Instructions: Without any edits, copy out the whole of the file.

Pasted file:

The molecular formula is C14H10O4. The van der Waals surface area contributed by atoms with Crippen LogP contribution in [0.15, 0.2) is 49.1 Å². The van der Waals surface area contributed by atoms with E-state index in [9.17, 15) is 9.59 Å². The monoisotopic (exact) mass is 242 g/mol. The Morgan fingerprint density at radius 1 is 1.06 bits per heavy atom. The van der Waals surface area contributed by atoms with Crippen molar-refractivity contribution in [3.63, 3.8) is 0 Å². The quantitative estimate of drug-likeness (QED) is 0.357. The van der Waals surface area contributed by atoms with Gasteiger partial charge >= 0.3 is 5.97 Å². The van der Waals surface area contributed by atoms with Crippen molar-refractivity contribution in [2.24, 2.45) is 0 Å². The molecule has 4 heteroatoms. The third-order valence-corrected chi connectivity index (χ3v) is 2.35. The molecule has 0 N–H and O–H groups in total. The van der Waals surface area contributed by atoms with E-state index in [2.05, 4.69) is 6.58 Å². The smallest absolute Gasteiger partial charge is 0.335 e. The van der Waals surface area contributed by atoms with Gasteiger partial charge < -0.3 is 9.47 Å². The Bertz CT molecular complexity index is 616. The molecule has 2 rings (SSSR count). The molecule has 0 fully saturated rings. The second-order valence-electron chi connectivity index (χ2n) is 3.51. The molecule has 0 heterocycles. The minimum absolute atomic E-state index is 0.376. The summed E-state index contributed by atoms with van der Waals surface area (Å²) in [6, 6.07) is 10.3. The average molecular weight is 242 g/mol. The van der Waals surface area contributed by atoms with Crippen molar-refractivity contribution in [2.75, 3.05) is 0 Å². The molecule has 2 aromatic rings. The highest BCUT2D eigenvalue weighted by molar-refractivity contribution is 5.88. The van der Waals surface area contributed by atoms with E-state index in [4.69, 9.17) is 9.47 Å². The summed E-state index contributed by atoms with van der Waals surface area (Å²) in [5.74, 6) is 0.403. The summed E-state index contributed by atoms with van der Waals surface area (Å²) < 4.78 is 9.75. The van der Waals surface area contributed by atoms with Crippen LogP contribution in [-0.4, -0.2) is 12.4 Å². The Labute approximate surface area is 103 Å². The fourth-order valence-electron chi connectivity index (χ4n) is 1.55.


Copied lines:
The molecular formula is C14H10O4. The van der Waals surface area contributed by atoms with Crippen LogP contribution in [0.15, 0.2) is 49.1 Å². The van der Waals surface area contributed by atoms with E-state index in [9.17, 15) is 9.59 Å². The monoisotopic (exact) mass is 242 g/mol. The Morgan fingerprint density at radius 1 is 1.06 bits per heavy atom. The van der Waals surface area contributed by atoms with Crippen molar-refractivity contribution in [3.63, 3.8) is 0 Å². The quantitative estimate of drug-likeness (QED) is 0.357. The van der Waals surface area contributed by atoms with Gasteiger partial charge >= 0.3 is 5.97 Å². The van der Waals surface area contributed by atoms with Crippen molar-refractivity contribution in [2.24, 2.45) is 0 Å². The molecule has 4 heteroatoms. The third-order valence-corrected chi connectivity index (χ3v) is 2.35. The molecule has 0 N–H and O–H groups in total. The van der Waals surface area contributed by atoms with E-state index in [2.05, 4.69) is 6.58 Å². The smallest absolute Gasteiger partial charge is 0.335 e. The van der Waals surface area contributed by atoms with Gasteiger partial charge < -0.3 is 9.47 Å². The Bertz CT molecular complexity index is 616. The molecule has 2 rings (SSSR count). The molecule has 0 fully saturated rings. The second-order valence-electron chi connectivity index (χ2n) is 3.51. The molecule has 0 heterocycles. The minimum absolute atomic E-state index is 0.376. The summed E-state index contributed by atoms with van der Waals surface area (Å²) in [6, 6.07) is 10.3. The average molecular weight is 242 g/mol. The van der Waals surface area contributed by atoms with Crippen molar-refractivity contribution in [2.75, 3.05) is 0 Å². The molecule has 2 aromatic rings. The highest BCUT2D eigenvalue weighted by molar-refractivity contribution is 5.88. The van der Waals surface area contributed by atoms with E-state index in [4.69, 9.17) is 9.47 Å². The summed E-state index contributed by atoms with van der Waals surface area (Å²) in [5.74, 6) is 0.403. The summed E-state index contributed by atoms with van der Waals surface area (Å²) < 4.78 is 9.75. The van der Waals surface area contributed by atoms with Crippen LogP contribution in [-0.4, -0.2) is 12.4 Å². The Labute approximate surface area is 103 Å². The fourth-order valence-electron chi connectivity index (χ4n) is 1.55.